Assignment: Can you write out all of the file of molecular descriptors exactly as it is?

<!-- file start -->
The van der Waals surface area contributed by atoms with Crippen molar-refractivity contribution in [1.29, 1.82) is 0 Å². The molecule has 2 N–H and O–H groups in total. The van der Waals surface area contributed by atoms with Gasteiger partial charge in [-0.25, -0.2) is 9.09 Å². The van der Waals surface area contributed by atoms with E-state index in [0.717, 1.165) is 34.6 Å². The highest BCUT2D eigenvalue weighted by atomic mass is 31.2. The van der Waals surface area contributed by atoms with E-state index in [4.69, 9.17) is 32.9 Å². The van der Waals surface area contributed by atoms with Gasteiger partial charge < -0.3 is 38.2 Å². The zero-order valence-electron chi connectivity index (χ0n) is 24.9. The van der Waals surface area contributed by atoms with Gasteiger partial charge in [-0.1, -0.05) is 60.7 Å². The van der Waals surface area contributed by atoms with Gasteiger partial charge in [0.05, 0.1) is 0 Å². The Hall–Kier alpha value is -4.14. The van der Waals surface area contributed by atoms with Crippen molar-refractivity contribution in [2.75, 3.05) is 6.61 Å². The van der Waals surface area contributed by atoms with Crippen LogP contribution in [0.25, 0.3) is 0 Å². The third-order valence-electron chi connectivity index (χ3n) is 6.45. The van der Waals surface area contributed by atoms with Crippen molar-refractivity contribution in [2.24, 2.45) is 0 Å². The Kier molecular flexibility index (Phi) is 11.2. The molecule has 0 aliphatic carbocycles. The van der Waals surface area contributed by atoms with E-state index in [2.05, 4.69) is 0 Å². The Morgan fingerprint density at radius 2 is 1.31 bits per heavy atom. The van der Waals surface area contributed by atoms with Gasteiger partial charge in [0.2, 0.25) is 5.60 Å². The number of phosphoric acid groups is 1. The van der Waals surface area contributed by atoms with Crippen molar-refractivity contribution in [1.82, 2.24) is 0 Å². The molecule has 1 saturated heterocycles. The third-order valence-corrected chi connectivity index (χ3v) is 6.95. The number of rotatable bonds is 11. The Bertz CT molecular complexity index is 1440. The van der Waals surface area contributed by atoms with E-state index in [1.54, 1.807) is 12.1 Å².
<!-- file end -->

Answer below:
The van der Waals surface area contributed by atoms with Crippen molar-refractivity contribution in [1.29, 1.82) is 0 Å². The molecule has 2 N–H and O–H groups in total. The van der Waals surface area contributed by atoms with Gasteiger partial charge in [-0.25, -0.2) is 9.09 Å². The van der Waals surface area contributed by atoms with E-state index in [0.717, 1.165) is 34.6 Å². The highest BCUT2D eigenvalue weighted by atomic mass is 31.2. The van der Waals surface area contributed by atoms with E-state index in [4.69, 9.17) is 32.9 Å². The van der Waals surface area contributed by atoms with Gasteiger partial charge < -0.3 is 38.2 Å². The zero-order valence-electron chi connectivity index (χ0n) is 24.9. The van der Waals surface area contributed by atoms with Gasteiger partial charge in [-0.1, -0.05) is 60.7 Å². The van der Waals surface area contributed by atoms with Gasteiger partial charge in [0.05, 0.1) is 0 Å². The Hall–Kier alpha value is -4.14. The van der Waals surface area contributed by atoms with Crippen molar-refractivity contribution in [2.75, 3.05) is 6.61 Å². The van der Waals surface area contributed by atoms with Crippen LogP contribution in [0.25, 0.3) is 0 Å². The third-order valence-electron chi connectivity index (χ3n) is 6.45. The van der Waals surface area contributed by atoms with Crippen molar-refractivity contribution in [2.24, 2.45) is 0 Å². The Kier molecular flexibility index (Phi) is 11.2. The molecule has 0 aliphatic carbocycles. The van der Waals surface area contributed by atoms with E-state index in [2.05, 4.69) is 0 Å². The Morgan fingerprint density at radius 2 is 1.31 bits per heavy atom. The van der Waals surface area contributed by atoms with Gasteiger partial charge in [0.2, 0.25) is 5.60 Å². The number of phosphoric acid groups is 1. The van der Waals surface area contributed by atoms with Crippen molar-refractivity contribution in [1.82, 2.24) is 0 Å². The molecule has 1 saturated heterocycles. The third-order valence-corrected chi connectivity index (χ3v) is 6.95. The number of rotatable bonds is 11. The Bertz CT molecular complexity index is 1440. The van der Waals surface area contributed by atoms with E-state index in [1.54, 1.807) is 12.1 Å².